Police officer’s caps, weapons from prisoners, an old stuffed police horse and so on are found in the first of two buildings. I learned for instance, that originally, the police uniform came from the English military uniform, which you can easily see from the older uniforms.
The signs are not that great, so save your time for the prison and courtroom. The entire room from 1885 was moved here from Denton and reconstructed. Try sitting in the box for the accused or the lawyers small seat.
You can book a private group tour – for free! We were guided by Ian; a retired police constable with both sons in the force showing us the place. That’s getting close to the locals. Maybe too close… He wasn’t to happy with the current status of the world…
2 Chetham's Library
I had to choose between The John Ryland Library and this. And even though this is a hidden gem, I’m sad I missed the other.
I love old libraries – used to work in the Danish National Library-, but this doesn’t top the list because similar and more impressive libraries can be seen elsewhere like in Dublin.
Entering the old courtyard with the low stone house and the Gothic windows, you feel the damp air, and can easily imagine how cold it must have been in 1421 without the windows in the British winters. But at least they had one of the world’s first indoor toilets(!) In 1653, the owner gave made a public library, which is now on the first floor.
You immediately notice the sweet smell. Many of the books are so old, they are written not on paper, but pergament. Books used to be chained to the shelves (as you might have seen in movies or GOT) because every book was so valuable many being hand decorated.
The buildings themselves are very well kept today and looks pretty much the same. Windows and electricity have been added. Many of the books are extremely valuable today, but they may not be sold. And forget trying to steel some. The good stuff are hidden in a locked vault.
MARX & ENGELS
The library has another special feature. The German philosopher Friedrich Engels lived in Manchester in the early 1840’s and was visited by Karl Marx. They sat in the corner in the library and discussed capitalism and the consequences or the workers, which was clear in the world’s first industrialized city: Manchester.
The building is from 1421 and has been a public library since 1653. It might be the oldest public library in the English-speaking world.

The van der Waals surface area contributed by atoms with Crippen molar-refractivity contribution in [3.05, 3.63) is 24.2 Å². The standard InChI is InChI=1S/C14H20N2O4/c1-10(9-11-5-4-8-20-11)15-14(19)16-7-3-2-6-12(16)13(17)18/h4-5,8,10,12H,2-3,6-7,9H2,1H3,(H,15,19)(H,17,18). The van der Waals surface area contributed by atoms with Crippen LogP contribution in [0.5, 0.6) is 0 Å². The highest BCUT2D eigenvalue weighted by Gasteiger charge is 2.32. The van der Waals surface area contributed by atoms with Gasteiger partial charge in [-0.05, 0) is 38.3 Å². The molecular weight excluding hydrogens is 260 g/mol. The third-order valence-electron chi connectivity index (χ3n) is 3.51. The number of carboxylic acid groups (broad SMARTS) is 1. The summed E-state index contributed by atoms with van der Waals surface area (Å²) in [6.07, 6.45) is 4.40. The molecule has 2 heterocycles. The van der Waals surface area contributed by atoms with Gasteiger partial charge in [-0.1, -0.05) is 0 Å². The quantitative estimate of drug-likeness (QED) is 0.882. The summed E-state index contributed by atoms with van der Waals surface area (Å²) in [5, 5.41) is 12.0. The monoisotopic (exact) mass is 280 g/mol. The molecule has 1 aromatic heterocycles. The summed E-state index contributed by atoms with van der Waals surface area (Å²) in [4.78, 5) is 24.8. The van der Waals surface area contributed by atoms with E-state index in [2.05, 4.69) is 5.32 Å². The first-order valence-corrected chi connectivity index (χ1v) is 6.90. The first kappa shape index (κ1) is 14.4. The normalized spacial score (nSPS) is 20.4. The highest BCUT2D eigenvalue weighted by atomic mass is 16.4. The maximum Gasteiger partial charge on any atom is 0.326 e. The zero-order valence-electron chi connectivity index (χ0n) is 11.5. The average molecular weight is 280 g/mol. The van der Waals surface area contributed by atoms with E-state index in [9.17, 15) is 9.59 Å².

The story of libraries meaning archives goes back 5000 years to Babylon (now Iraq), Egypt and Assyria. 2000 years ago collections of scrolls are found in China and in 400 an institutional library can be found in Athens. But the most famous is the one in Alexandria, which unfortunately burned. Later Constantinople (now Istanbul became a center for knowledge, and the rise of Islam sparked the idea of libraries in Damascus and Baghdad. In the 13th, 14th and 15th century with universities arrive private collectors opened up their collections like this one.
On the entrance, it says “hospital”, but this doesn’t mean hospital. It means school, built to get boys out of poverty. The guides couldn’t stop raving about the humanitarian founder. Today, it holds a music school with long waiting lists. Make sure to book in advance. The entrance fee is 6,5 GBP.
1 National Football Museum
GOAL!!! Manchester is all about football (or soccer). Even if you don’t really care about it, you’ll be confronted with United and City. So obviously, there’s a National Football Museum. It’s not my favourite (that’s #2), but it is the most important museum to visit when in Manchester.
But luckily, it’s not just all nerdy stuff about local gamers. The museum is full of interactive elements and great for kids and adults, like dribbling, goalkeeping, fun facts about injuries(!) and even a bad attempt to incorporate artworks. And you can touch the Premier League trophy (I think it is…)
Football was after all invented in England in the middle of the 18th century, but the idea of kicking or pushing a round thing around for sports started all the way back 3000 years ago in Mesoamerica. I’ve seen some of the courts in Mexico and read that the loser was sacrificed. A little higher stakes than money. Although, football does seems to be a religion in some places…
The museum also do shows for school classes in the middle of the day, so try and catch that. The small girls and boys in their uniforms trying to answer nerdy questions are great fun to watch. I spoke to some of the curators of the museum, and they also do cool workshops for elderly people with dementia. Hats off!
Surprisingly, the souvenir shop doesn’t sell United t-shirts, so I had to go elsewhere for the mandatory gift for my son. And then it turned out, it’s more a Qatar Airways t-shirt, so I dropped the idea.